I love books like this; books that just make you feel good and validate your feelings, well in this case it’s feelings on running.  I was really eager to read it after getting a copy from Netgalley. However, I must have been on the cusp of the archive date of this book because I did not get a chance to read it. I was so wanted to read this book that I actually went out and bought a copy.  I have no regrets.

This is book holds about 50 unique recountings, from pros to amateurs, as they share the one race that they won’t ever forget. Some stories are ones of winning, medals and Olympic trials, while others are memorable regardless placement or perceived failures. There is even a love story for romance fans! From World Champions and Olympians, to the average avid runner, all the stories share the same passion for the sport. The stories also cover a variety of distances and generations giving a history of some very memorable moments in running. There are contributions from:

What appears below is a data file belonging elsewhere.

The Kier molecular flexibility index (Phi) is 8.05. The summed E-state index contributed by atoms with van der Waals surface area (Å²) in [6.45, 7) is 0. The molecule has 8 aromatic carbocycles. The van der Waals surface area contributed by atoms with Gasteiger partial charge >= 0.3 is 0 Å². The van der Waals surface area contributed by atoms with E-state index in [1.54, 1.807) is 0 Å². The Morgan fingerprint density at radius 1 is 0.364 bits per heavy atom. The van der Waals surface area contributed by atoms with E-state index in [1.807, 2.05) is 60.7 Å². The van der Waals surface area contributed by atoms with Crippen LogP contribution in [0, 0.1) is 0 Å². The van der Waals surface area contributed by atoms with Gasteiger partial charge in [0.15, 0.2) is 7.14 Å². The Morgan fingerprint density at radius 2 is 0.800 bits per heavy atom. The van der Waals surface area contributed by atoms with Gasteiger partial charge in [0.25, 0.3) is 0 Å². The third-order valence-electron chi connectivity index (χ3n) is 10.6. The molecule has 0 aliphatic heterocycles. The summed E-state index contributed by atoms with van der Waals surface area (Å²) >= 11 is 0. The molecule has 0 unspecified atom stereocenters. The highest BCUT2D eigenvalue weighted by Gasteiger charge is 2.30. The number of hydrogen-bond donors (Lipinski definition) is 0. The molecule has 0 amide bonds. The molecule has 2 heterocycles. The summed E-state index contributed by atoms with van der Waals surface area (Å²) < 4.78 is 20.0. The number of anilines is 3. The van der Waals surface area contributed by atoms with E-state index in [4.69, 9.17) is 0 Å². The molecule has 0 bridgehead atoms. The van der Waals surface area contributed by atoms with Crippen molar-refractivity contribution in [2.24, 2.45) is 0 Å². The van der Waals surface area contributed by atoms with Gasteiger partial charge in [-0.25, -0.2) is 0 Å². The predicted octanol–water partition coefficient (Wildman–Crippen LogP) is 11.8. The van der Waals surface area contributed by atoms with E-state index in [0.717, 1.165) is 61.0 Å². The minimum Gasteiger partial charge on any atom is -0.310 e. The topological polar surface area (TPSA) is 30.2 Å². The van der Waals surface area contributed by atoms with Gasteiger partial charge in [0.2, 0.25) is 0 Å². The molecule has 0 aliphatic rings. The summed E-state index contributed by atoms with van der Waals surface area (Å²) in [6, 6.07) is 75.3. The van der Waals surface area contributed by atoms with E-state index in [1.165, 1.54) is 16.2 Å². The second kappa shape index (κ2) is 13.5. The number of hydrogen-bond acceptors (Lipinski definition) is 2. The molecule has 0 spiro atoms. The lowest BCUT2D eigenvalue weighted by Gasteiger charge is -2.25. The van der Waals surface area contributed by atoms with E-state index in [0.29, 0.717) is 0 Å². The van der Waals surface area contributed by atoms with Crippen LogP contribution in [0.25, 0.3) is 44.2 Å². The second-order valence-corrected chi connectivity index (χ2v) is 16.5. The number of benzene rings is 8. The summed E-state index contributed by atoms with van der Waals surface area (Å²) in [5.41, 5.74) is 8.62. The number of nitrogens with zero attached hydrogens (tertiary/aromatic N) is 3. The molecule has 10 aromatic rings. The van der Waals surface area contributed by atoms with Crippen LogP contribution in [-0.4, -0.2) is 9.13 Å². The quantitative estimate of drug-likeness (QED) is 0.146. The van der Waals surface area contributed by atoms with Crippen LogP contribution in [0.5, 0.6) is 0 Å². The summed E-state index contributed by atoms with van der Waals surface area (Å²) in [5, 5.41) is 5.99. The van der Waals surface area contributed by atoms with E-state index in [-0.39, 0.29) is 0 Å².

Kathrine Switzer – The first woman to officially run the Boston Marathon in 1967 despite women being barred from the race.

 

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Kathrine running the 1967 Boston Marathon. Her then boyfriend, now husband, is trying to stop the race official from physically removing her from the race. 

 

John Galloway – a pioneer of the run/walk method, a top marathon runner,  member of the 1974 Olympic team in the 10,000m, coach and writer for Runner’s World. 

Pam Reed – 2002 Badwater Ultramarathon overall winner and the first woman to become the overall winner in the Badwater marathon, one of the toughest ultras in the world.